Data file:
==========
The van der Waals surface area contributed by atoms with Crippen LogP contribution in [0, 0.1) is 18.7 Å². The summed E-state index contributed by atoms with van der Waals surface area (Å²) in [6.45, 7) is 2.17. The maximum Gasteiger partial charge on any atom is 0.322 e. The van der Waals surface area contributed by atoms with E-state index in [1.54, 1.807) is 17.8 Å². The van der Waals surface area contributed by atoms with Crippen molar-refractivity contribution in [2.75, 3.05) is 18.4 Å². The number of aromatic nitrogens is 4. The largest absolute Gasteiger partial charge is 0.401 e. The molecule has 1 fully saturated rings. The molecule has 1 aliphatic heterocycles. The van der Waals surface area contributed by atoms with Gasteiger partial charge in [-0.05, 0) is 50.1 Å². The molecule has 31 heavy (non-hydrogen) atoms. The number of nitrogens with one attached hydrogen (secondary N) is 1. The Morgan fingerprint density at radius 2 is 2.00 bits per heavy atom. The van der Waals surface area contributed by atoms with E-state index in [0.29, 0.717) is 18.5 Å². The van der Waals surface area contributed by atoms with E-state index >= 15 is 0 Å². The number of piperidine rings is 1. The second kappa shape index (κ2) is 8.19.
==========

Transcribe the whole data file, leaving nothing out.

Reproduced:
The van der Waals surface area contributed by atoms with Crippen LogP contribution in [0, 0.1) is 18.7 Å². The summed E-state index contributed by atoms with van der Waals surface area (Å²) in [6.45, 7) is 2.17. The maximum Gasteiger partial charge on any atom is 0.322 e. The van der Waals surface area contributed by atoms with E-state index in [1.54, 1.807) is 17.8 Å². The van der Waals surface area contributed by atoms with Crippen molar-refractivity contribution in [2.75, 3.05) is 18.4 Å². The number of aromatic nitrogens is 4. The largest absolute Gasteiger partial charge is 0.401 e. The molecule has 1 fully saturated rings. The molecule has 1 aliphatic heterocycles. The van der Waals surface area contributed by atoms with Gasteiger partial charge in [-0.05, 0) is 50.1 Å². The molecule has 31 heavy (non-hydrogen) atoms. The number of nitrogens with one attached hydrogen (secondary N) is 1. The Morgan fingerprint density at radius 2 is 2.00 bits per heavy atom. The van der Waals surface area contributed by atoms with E-state index in [0.29, 0.717) is 18.5 Å². The van der Waals surface area contributed by atoms with E-state index >= 15 is 0 Å². The number of piperidine rings is 1. The second kappa shape index (κ2) is 8.19.